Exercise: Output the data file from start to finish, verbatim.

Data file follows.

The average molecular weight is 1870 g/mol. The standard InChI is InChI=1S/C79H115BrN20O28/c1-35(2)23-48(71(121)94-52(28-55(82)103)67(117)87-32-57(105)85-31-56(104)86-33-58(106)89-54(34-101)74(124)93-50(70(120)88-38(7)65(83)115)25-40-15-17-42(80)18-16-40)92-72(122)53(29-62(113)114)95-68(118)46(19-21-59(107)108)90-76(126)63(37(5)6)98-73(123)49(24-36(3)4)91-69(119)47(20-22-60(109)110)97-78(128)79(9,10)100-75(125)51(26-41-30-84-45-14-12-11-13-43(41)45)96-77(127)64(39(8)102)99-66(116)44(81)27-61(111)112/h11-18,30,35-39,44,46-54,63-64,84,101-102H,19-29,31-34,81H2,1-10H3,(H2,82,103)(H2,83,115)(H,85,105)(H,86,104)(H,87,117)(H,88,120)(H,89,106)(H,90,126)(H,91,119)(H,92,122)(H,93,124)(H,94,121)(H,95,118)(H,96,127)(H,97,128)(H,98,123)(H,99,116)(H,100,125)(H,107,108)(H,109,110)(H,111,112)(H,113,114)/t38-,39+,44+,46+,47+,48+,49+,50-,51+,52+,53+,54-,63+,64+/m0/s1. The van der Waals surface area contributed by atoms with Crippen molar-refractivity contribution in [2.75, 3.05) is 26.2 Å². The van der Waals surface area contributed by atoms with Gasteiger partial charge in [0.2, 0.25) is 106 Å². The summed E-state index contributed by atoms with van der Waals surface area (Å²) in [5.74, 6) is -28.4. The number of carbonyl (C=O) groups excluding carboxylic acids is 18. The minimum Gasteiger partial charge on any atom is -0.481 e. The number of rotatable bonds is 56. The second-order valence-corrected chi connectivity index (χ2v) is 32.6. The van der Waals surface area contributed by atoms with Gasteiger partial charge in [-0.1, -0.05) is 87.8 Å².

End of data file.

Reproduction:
The average molecular weight is 1870 g/mol. The standard InChI is InChI=1S/C79H115BrN20O28/c1-35(2)23-48(71(121)94-52(28-55(82)103)67(117)87-32-57(105)85-31-56(104)86-33-58(106)89-54(34-101)74(124)93-50(70(120)88-38(7)65(83)115)25-40-15-17-42(80)18-16-40)92-72(122)53(29-62(113)114)95-68(118)46(19-21-59(107)108)90-76(126)63(37(5)6)98-73(123)49(24-36(3)4)91-69(119)47(20-22-60(109)110)97-78(128)79(9,10)100-75(125)51(26-41-30-84-45-14-12-11-13-43(41)45)96-77(127)64(39(8)102)99-66(116)44(81)27-61(111)112/h11-18,30,35-39,44,46-54,63-64,84,101-102H,19-29,31-34,81H2,1-10H3,(H2,82,103)(H2,83,115)(H,85,105)(H,86,104)(H,87,117)(H,88,120)(H,89,106)(H,90,126)(H,91,119)(H,92,122)(H,93,124)(H,94,121)(H,95,118)(H,96,127)(H,97,128)(H,98,123)(H,99,116)(H,100,125)(H,107,108)(H,109,110)(H,111,112)(H,113,114)/t38-,39+,44+,46+,47+,48+,49+,50-,51+,52+,53+,54-,63+,64+/m0/s1. The van der Waals surface area contributed by atoms with Crippen molar-refractivity contribution in [2.75, 3.05) is 26.2 Å². The van der Waals surface area contributed by atoms with Gasteiger partial charge in [0.2, 0.25) is 106 Å². The summed E-state index contributed by atoms with van der Waals surface area (Å²) in [5.74, 6) is -28.4. The number of carbonyl (C=O) groups excluding carboxylic acids is 18. The minimum Gasteiger partial charge on any atom is -0.481 e. The number of rotatable bonds is 56. The second-order valence-corrected chi connectivity index (χ2v) is 32.6. The van der Waals surface area contributed by atoms with Gasteiger partial charge in [-0.1, -0.05) is 87.8 Å².